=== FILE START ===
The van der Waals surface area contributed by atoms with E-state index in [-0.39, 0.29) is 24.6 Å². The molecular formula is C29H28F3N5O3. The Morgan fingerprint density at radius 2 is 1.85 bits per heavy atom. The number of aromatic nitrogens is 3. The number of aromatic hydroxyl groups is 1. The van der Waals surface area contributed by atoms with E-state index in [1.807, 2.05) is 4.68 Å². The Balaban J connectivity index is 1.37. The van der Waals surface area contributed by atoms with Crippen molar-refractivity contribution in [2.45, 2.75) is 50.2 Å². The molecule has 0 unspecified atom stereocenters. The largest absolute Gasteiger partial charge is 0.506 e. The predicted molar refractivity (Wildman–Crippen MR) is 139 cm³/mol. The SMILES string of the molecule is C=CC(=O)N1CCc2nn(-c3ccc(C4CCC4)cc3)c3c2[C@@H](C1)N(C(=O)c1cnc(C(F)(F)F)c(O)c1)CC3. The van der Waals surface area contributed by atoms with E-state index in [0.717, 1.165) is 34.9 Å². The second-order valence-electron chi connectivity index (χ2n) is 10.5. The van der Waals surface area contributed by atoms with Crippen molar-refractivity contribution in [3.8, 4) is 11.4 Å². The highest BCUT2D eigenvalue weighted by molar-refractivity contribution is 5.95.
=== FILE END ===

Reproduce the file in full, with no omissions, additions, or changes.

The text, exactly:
The van der Waals surface area contributed by atoms with E-state index in [-0.39, 0.29) is 24.6 Å². The molecular formula is C29H28F3N5O3. The Morgan fingerprint density at radius 2 is 1.85 bits per heavy atom. The number of aromatic nitrogens is 3. The number of aromatic hydroxyl groups is 1. The van der Waals surface area contributed by atoms with E-state index in [1.807, 2.05) is 4.68 Å². The Balaban J connectivity index is 1.37. The van der Waals surface area contributed by atoms with Crippen molar-refractivity contribution in [2.45, 2.75) is 50.2 Å². The molecule has 0 unspecified atom stereocenters. The largest absolute Gasteiger partial charge is 0.506 e. The predicted molar refractivity (Wildman–Crippen MR) is 139 cm³/mol. The SMILES string of the molecule is C=CC(=O)N1CCc2nn(-c3ccc(C4CCC4)cc3)c3c2[C@@H](C1)N(C(=O)c1cnc(C(F)(F)F)c(O)c1)CC3. The van der Waals surface area contributed by atoms with E-state index in [0.717, 1.165) is 34.9 Å². The second-order valence-electron chi connectivity index (χ2n) is 10.5. The van der Waals surface area contributed by atoms with Crippen molar-refractivity contribution in [3.8, 4) is 11.4 Å². The highest BCUT2D eigenvalue weighted by molar-refractivity contribution is 5.95.